A wise son brings joy to his father, but a foolish son brings grief to his mother. – Proverbs 10:1
As the years have passed and the miles have grown between us, my meetings with my dad have grew more infrequent, but my love for my dad and my love for the movies have remained. I appreciate all those afternoons, with or without popcorn, that we shared watching the silver screen. I think about that as I take my children to the movies, tell the same corny jokes and buy the same fast food. I love you, Dad.
Thinking about my dad taking me to the movies all those years ago makes me wonder why I love the movies so much. I am sure it has something to do with those deep-seated emotions of my childhood. It also has something to do with the escape the darkened theater provides: a diversion from the daily grind to exotic and fantastic places. Mostly, I reckon, it has to do with the story – dozens of accounts of love and loss, risk and rescue, life and death. Thank you, Dad, for giving me all that. I carry a part of you every time I buy a ticket. Happy Birthday! Maybe one day soon we can catch one more movie together.
For what it is worth, after seeing most of the nominated films (there’s still time to finish the challenge), I would give the Oscars to “Three Billboards Outside Ebbing Missouri”, Gary Oldman, Frances McDormand, Allison Janney and Sam Rockwell. Knowing my track-record, I’m due to be right.
As I mentioned in my prior post, my wife and I have attempted to see all the Best Picture nominees for this year’s Oscars©. With the broadcast of the awards on Sunday, I am proud to report that our attempts have been successful. In the four years that we have done this we are constantly amazed at the stories and settings we are able to visit through cinema. This year, the scope of settings – from the late 1800s North American wilderness to the surface of Mars, from East Berlin in the 1950s to Dorchester in the 2000s – we have been places familiar and unfamiliar and introduced to fascinating characters.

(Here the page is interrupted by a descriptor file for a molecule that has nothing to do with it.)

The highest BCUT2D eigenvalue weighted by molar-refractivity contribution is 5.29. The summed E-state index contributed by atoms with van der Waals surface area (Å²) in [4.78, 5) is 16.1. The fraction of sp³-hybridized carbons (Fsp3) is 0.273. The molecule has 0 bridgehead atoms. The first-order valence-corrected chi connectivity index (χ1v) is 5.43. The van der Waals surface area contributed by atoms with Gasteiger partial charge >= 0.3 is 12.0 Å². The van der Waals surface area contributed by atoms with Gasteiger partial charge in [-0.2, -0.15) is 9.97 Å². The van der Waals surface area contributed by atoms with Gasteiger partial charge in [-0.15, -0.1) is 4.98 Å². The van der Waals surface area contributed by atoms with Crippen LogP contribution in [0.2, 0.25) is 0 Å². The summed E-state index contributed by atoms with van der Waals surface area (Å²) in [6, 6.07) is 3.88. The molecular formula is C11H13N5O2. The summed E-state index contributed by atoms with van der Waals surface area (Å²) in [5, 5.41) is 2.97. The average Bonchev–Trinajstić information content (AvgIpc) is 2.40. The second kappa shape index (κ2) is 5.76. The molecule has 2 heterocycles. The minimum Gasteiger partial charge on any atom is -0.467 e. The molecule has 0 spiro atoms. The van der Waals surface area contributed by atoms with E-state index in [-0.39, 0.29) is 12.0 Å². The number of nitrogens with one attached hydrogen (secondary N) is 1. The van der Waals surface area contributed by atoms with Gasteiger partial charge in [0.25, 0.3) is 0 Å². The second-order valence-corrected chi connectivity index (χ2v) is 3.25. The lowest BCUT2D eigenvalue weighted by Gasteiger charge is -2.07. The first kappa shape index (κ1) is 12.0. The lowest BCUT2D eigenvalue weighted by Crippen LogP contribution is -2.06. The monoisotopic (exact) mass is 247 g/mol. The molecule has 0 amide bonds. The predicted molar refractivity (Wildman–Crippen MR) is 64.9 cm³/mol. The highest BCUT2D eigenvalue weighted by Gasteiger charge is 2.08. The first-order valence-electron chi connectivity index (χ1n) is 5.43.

This year, unlike others, all the story lines and the characters have been haunting. Each movie, in different ways, has left me with the same question: what can I do, what must I do – as a human being, as a Christian and as a pastor – in light of the needs represented by these films. What do I do for (taking the movies in alphabetical order) those crushed by the housing crisis of 2008, those imprisoned for political reasons around the world, those who immigrate to America looking for a hope they cannot find at home, those trapped through human trafficking, those abandoned and alone, those damaged by the murder of their child, those traumatized by sexual and psychological abuse and those, once abused, who have been silenced or dismissed by ‘the system’? This year’s Best Picture nominees are a hodgepodge of social ills that need to be addressed.
Then the King will say to those on his right, ‘Come, you who are blessed by my Father; take your inheritance, the kingdom prepared for you since the creation of the world. For I was hungry and you gave me something to eat, I was thirsty and you gave me something to drink, I was a stranger and you invited me in, I needed clothes and you clothed me, I was sick and you looked after me, I was in prison and you came to visit me.’ Then the righteous will answer him, ‘Lord, when did we see you hungry and feed you, or thirsty and give you something to drink? When did we see you a stranger and invite you in, or needing clothes and clothe you? When did we see you sick or in prison and go to visit you?’ The King will reply, ‘Truly I tell you, whatever you did for one of the least of these brothers and sisters of mine, you did for me.’ Matthew 25:34-40
My take-away from the cinematic experiences of the last month and my movie-going is that while I cannot do everything, I can do something. One of the movies, Spotlight, was filmed in our neighborhood and depicts the plight of those reporting on the clergy sex abuse scandal in my town; I surely know someone affected and I could do something. The news is rife with reports on immigration, political prisoners, kidnappings and human trafficking; surely I could do something. Then there are people broken by life – those who have lost a home, lost a child, been abandoned by friends; surely I could do something. In fact, surely, I must do something, anything, to offer hope, healing and haven to those in pain.